Pückler created an integrated landscape framework, extending into the town of Muskau. Green passages formed urban parks framing the areas for development, and the town becoming a design component in a utopian landscape. The structure of the Muskauer Park is focused on the New Castle, reconstructed by Pückler in the 1860s, according to the designs of the Prussian architect, Schinkel. A network of paths radiates out from the castle. Along them are ‘culminating points’ in the topography which create ideal viewpoints, each part of an intricately constructed network of wider interrelated views. The elements Pückler used were a combination of built and natural: bridges, watercourses, paths, ornamental buildings, woods, arboreta, scattered trees and the inherent geology of terraces, crags and the valley of the River Neisse. He wove all these into a visual picture of the highest aesthetic quality and one characterised by extraordinary simplicity and expansiveness. The landscape thus has a structure that can be appreciated for its aesthetic qualities. It also has strong intangible values – for the place it holds in the evolution of landscape design, and for its influence on what followed.

Muskauer Park is a site which straddles the German and Polish border. Most visitors will probably be coming to the German side where the palace and interpretative center is, however, the largest part of the park by area is actually in Poland.

Like many other world heritage sites in Germany, it was gutted during WWII and reconstructed in 1990’s. The middle of the park was an active border crossing zone with checkpoints until Poland entered the Schengen Area in 2007.

The palace is now a museum and interpretative center covering the life of Pückler and his thoughts on gardening.

UNESCO World Heritage Site #229: Garden Kingdom of Dessau-Wörlitz

Posted by on April 5, 2013

UNESCO World Heritage Site #229: Garden Kingdom of Dessau-Wörlitz

UNESCO World Heritage Site #229: Garden Kingdom of Dessau-Wörlitz

From the World Heritage inscription:

The Garden Kingdom of Dessau-Wörlitz is an outstanding example of the application of the philosophical principles of the Age of the Enlightenment to the design of a landscape that integrates art, education and economy in a harmonious whole.

The first essays in landscape design began with the foundation of Oranienbaum, with its unified layout of town, palace, and park from 1683 onwards. The resulting complete Baroque ensemble, with obvious Dutch connections deriving from its designer, Cornelis Ryckwaert, has survived to the present day. Further developments on these lines took place around 1700 with the reclamation of marshy areas along the Elbe and the creation of planned villages and farmsteads. During the reign of Prince Leopold III Friedrich Franz of Anhalt-Dessau (1740-1817), an extensive landscape design project was begun around 1765 over the entire principality. This ambitious programme was launched in close collaboration with the architect and art theorist Friedrich Wilhelm von Erdmannsdorff (1736-1800). Landscape design, public education, and encouragement of the arts were closely integrated in this scheme. Wörlitz became the point of departure for wide-ranging improvements based on English landscape gardens and neoclassical architecture.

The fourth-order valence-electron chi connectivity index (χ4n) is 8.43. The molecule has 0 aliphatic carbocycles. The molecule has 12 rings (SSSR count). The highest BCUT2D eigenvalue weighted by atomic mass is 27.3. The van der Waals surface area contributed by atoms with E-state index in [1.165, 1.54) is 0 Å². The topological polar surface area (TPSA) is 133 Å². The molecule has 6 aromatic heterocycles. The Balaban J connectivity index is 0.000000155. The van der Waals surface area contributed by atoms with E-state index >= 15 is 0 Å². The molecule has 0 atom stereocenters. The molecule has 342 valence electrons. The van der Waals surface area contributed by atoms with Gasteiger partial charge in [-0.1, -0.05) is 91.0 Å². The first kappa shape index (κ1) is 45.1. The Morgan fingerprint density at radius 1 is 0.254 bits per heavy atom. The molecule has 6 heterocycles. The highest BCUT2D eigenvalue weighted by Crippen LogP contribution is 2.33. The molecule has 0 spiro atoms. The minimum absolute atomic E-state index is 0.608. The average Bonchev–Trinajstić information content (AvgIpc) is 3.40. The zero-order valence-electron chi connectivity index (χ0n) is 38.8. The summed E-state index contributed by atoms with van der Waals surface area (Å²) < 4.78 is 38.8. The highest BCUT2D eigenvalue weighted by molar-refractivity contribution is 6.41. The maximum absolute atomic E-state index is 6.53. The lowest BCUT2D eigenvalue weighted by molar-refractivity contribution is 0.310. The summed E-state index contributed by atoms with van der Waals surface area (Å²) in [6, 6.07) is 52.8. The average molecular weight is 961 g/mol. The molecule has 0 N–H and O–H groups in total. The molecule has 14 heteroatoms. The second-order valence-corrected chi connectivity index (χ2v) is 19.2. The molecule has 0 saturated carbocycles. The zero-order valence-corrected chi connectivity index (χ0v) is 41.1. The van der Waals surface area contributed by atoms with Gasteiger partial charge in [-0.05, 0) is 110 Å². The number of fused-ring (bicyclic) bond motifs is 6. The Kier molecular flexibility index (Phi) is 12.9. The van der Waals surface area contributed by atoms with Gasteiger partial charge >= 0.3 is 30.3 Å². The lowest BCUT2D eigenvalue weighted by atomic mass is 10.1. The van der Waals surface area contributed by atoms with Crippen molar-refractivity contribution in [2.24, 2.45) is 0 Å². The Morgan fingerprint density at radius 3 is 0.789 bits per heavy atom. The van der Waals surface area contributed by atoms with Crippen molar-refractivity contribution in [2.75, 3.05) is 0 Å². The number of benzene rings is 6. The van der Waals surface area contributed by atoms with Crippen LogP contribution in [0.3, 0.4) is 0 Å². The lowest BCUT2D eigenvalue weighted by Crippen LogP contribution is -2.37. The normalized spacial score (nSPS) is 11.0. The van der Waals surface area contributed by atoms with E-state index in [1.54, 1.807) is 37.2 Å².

This unified scheme of buildings, gardens, and works of art, with a pervasive educational theme became the outward expression of the Enlightenment. Schloss Wörlitz was built in 1769-73 and it was the first neoclassical building in Germany. The Gothic House (1774) established a vogue for Gothic Revival buildings all across Europe. A number of other landscape projects in the principality date from this period. One of the most innovatory was the Chinese garden at Oranienbaum (1790), based on the theories of the English architect Sir William Chambers.

The roads and dykes that were essential for infrastructural development were planted with avenues of fruit trees, giving them an ornamental aspect. By the time Prince Franz died in 1817 virtually the entire principality had become a unified garden. Despite industrialization and the consequent expansion of Dessau since 1900, the characteristic features of the landscape have been preserved.

There are two major things to see if you visit Wörlitz: the palace and the park.

The palace is one of the better preserved buildings you will see in Germany. Not only was it (relatively) recently built in the 18th century, but it was untouched by WWII. It is also considered to be one of the first neoclassical buildings in Europe.

The park surrounding the palace is one of the best and earliest examples of an English garden in continental Europe.

Despite the name being “Dessau-Wörlitz”, the site is located in the town of Wörlitz, not in the nearby city of Dessau. It is very close to the Dessau part of the Bauhaus and its Sites in Weimar and Dessau world heritage site. Both can easily be visited in the same day.